Brake rotors are subject to a number of different forces that can cause them to corrode or to collect damaging deposits. Wire-brushing is a viable way to clean a rotor, provided that you follow a few simple rules.
While some hardened steel rotors might be able to withstand the intense abrasion of a steel-bristle brush wheel, most cannot. For power tool applications, use only a brass wire brush on the rotor face to eliminate flash rust and deposits. Steel bristles are safe if you use a handheld, toothbrush-style brush.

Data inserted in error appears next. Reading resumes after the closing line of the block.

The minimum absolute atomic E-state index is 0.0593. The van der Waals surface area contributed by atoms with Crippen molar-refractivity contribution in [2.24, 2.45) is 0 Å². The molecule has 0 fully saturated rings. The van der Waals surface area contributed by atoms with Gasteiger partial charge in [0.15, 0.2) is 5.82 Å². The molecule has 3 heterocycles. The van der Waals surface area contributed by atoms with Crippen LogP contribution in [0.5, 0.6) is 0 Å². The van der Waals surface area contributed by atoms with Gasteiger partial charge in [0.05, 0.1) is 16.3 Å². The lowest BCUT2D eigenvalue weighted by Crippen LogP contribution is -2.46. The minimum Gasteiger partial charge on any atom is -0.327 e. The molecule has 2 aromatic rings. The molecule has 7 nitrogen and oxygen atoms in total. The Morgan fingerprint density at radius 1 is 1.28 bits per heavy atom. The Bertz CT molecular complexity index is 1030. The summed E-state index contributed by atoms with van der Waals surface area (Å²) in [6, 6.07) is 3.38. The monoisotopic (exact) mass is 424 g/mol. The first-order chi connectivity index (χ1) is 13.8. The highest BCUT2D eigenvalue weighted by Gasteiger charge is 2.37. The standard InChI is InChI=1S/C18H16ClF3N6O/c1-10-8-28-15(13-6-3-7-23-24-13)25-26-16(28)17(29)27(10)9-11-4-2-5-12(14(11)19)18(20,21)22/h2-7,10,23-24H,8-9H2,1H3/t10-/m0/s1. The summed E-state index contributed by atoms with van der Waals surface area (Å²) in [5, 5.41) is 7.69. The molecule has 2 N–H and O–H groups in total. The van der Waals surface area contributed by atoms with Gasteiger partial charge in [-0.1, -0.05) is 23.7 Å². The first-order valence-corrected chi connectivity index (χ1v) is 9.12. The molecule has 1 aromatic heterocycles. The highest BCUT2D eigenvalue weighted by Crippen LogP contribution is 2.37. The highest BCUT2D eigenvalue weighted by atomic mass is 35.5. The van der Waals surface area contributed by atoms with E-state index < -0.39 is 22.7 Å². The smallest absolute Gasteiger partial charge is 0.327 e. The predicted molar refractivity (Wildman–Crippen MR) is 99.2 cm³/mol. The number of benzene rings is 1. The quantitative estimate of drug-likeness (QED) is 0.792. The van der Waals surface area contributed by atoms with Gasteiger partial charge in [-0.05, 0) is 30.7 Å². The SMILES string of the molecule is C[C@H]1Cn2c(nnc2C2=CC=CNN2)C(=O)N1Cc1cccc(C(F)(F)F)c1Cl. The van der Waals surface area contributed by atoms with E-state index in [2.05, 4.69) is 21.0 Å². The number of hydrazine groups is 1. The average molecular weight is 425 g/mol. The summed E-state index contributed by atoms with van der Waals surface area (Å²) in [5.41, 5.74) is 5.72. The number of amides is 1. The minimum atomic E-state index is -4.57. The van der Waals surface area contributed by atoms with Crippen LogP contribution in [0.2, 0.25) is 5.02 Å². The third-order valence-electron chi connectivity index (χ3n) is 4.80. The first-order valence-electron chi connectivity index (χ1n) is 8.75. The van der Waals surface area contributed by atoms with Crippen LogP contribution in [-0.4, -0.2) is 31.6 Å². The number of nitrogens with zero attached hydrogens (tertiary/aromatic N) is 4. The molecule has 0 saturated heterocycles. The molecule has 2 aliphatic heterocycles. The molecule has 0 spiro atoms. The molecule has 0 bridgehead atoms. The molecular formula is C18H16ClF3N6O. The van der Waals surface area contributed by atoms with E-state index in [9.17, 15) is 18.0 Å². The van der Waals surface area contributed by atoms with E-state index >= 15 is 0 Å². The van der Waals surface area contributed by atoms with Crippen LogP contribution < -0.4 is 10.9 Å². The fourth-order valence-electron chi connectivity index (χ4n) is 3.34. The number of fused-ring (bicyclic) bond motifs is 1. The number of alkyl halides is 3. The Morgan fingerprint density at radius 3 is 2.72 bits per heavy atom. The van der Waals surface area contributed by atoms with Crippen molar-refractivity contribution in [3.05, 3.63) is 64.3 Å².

Apply light pressure with your wire-brush wheel and move in quick but steady circles while holding the grinder at roughly a 45-degree angle to the rotor face. This is as much to keep brass wires from flying off of the wheel as to protect the rotor. These wires can easily embed in exposed flesh when they fly off of the wheel.
You should only use a wire brush to clean light to medium rust or deposits off of the rotor surface. If the rust has penetrated the rotor face enough to cause visible pitting, you need to replace the structurally compromised component before it shatters under heavy usage.